By dry fire exercises, you developed muscle memory of the gun not going off while refining your trigger squeeze and sight picture. Then when you shot with live rounds, it came as a surprise like it is supposed to.

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A wise old Gunners mate told me a long time ago: Let the shot surprise you. In other words slowly and gently squeeze the trigger until it goes off. If you are a little surprised by the "bang" it will probably be a good shot.

 

Having someone load your weapon for you with or without ammo (or with a snap cap mixed int) and have them return it to you. When you squeeze the trigger and the chamber is empty your problem will become apparent.

 

Enjoy!

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do some bench shooting. & when you shoot.. do the slowest increase of pressure on the trigger that you can do (like 10-15 seconds per trigger pull), so that the weapon actually "surprises" you when it goes off....

 

Fixed the same issue for me when I was in the corps!

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In my Ruger Blackhawk, I sometimes I load one or two .357 mag rounds in with a cylinder of .38s, just to test myself. An empty chamber mixed in there somewhere will definitely show a flinch problem.

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funny, I have the opposite recoil anticipation problem: I drive the muzzle down!

 

Then you anticipate recoil in a simple way. The barrel goes up due to recoil, so subconsciously, your mind tells your hands to drive it down. That causes your issue. I would much rather have your issue, as all you need to do to practice is have the gun set up on blocks or a bipod to prevent downward movement while you practice.

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Actually, I will throw another theory out there. If you are left handed and you are hitting left or high and left you are doing what we call in competitive shooting "bending the barrel". You mention in your post the awful 4 letter word "pull". You should be thinking about what MT Pred and TimBob mentioned and that is "squeezing" the trigger. It may sound silly but if I ever even say the words "pull the trigger" in a conversation, I immediately correct myself and say "squeeze the trigger". If your forearm is moving then you are pulling the trigger and most likely pulling the rifle to the left prior to the trigger actually breaking. That is the main reason that bench rest shooters like a 2 oz trigger, they want the trigger to break before the rifle moves. Really concentrate on a squeezing motion instead of a pulling motion.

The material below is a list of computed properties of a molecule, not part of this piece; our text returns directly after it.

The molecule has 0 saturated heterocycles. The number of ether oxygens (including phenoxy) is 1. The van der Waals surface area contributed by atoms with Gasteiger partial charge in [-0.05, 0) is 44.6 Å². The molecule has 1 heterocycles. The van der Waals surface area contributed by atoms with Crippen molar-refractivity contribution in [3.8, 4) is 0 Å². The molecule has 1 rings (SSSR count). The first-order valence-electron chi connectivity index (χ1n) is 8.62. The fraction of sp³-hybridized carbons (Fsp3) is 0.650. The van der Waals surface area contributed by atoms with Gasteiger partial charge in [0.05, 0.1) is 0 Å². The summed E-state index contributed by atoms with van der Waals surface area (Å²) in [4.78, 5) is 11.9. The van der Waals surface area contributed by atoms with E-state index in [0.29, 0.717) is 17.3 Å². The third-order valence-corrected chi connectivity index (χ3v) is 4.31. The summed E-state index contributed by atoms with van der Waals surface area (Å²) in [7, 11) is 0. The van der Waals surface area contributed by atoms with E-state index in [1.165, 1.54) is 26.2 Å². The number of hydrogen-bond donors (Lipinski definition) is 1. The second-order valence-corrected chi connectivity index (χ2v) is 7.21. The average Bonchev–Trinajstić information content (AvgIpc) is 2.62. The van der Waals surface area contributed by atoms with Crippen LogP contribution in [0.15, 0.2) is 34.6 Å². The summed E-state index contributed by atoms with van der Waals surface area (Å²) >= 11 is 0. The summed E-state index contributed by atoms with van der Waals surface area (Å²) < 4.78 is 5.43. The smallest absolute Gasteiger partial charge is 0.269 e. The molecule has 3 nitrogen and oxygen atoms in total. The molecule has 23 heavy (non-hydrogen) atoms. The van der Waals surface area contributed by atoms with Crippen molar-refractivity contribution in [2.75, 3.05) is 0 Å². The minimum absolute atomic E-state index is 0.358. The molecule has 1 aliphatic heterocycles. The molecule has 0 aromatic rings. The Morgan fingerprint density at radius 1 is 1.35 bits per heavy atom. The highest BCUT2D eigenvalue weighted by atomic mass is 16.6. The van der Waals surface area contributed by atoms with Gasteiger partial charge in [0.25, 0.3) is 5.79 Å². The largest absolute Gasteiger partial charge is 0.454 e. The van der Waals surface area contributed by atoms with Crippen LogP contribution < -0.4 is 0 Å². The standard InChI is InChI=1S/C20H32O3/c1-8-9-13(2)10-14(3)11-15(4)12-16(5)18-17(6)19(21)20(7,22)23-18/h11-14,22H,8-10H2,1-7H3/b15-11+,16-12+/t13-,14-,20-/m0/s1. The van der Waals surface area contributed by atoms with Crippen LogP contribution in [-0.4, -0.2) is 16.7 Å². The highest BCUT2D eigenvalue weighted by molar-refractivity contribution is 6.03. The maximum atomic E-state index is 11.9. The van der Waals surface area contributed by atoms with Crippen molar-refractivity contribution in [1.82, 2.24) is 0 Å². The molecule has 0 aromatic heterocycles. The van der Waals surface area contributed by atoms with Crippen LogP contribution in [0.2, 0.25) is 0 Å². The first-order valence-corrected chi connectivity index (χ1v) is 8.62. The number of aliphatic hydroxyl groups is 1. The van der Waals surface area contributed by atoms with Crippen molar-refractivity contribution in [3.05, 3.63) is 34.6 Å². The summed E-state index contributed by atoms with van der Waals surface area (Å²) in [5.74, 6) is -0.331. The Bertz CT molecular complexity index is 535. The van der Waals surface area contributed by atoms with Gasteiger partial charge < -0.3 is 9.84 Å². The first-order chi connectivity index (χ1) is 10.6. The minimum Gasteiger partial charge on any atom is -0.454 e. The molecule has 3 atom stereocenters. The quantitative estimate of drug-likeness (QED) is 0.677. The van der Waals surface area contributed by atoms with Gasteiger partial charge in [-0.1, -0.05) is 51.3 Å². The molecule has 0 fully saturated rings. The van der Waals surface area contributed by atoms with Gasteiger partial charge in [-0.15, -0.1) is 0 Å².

Just my 2 cents worth..(and that's what it's worth because I got it backwards...)

 

I think you are "heeling" the rifle stock with your left palm anticipating the recoil. If you were "pulling" the trigger you'd be hitting high and right. Sorry for the confusion, I am right handed and I was thinking right handed eventhough I said left handed... I think I'll just be quiet now...

Edited by TxStrat

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What TxStrat said is a very valid point. So is finger placement on the trigger. Sounds like you are pulling the barrel with your finger. Try using the second pad of your finger, just behind the crease. Try this....

post-23857-0-20984400-1311368280_thumb.jpg

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I would be heeling (lefty is opposite of target I'm sure).

 

So now I just need to observe my shooting next time.

Edited by CPF

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i think the best thing to do is practice, maybe get some kind of aftermarket recoil reduction too.

 

what caliber saiga are you working with?

 

*edit*

 

another good method is to get some kind of cheap laser pointer sight and do snap cap practice. do it over and over again until you can squeeze off the trigger without moving the laser dot. then practice some more, preferably at increasing lengths.

Edited by Cali_Armz

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I was advised to think of the trigger as more of a pull....as pulled slowly and consistently straight back towards you. And, that squeezing would cause your finger to curl and pull the shots in the opposite direction of your strong arm. Applying this did indeed improve my accuracy.

 

As for anticipated recoil, the best thing you can do is put more rounds down range. I don't blink, flinch, anticipate, or even usually notice at all the noise or recoil. I felt I was really comfortable and relaxed once I stopped blinking entirely.....during shooting that is. I shoot 7.62x39 and .223 primarily though. I haven't shot a larger caliber in so long, I don't know how I'd react.